Wednesday, September 1, 2010

From Reel Cinema-If You Like That-Aunt Jane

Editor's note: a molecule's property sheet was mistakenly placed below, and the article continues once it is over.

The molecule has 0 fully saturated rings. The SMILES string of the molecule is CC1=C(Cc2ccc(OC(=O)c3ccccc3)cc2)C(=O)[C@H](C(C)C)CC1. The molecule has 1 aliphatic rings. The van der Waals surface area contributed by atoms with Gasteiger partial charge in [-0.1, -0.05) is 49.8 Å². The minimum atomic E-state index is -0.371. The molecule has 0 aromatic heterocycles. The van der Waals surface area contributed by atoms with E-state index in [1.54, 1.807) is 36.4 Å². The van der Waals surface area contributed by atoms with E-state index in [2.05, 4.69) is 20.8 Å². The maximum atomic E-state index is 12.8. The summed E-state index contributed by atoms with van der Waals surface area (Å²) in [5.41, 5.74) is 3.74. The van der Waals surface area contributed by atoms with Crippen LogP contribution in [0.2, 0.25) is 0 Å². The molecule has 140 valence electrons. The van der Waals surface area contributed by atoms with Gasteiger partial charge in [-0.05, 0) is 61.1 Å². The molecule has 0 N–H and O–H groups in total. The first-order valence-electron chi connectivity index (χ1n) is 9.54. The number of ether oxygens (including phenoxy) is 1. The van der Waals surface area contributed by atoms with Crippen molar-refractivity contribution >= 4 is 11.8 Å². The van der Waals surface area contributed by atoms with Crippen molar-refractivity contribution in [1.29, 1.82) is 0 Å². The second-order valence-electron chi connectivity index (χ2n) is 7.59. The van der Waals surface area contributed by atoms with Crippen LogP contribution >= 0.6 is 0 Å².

As we pulled away I looked back and saw Aunt Jane waving from the front window. I saw her in August staring down the block past the garbage cans, kinked and bashed at the curb, her fingers resting on the sill of the half open window. A light breeze tickled the ends of the white curtains. She was thinking about Uncle Mark back when he called on Sunday afternoons in his blue pinstriped suit, his already thin black hair and his polished black shoes. He drove up through Albia and out to the country, and back along Crooked Lake where they stopped to dream, back when his eyes were icy blue in the lake's reflection, when she was secretly afraid, but so in love. She listened to the long-and-ever June bug harping through the heated afternoon. From time to time, a fish rose on the lake and she watched the concentric circles ripple to nothingness. They might build a cabin up there some day, in a couple of years, say 1925. Aunt Jane raised her arm to wave, perhaps to call to him, but he was gone and her hand that was a fist just a second before, settled in a brush of fingers along the folds of her dress and the silent room took over.


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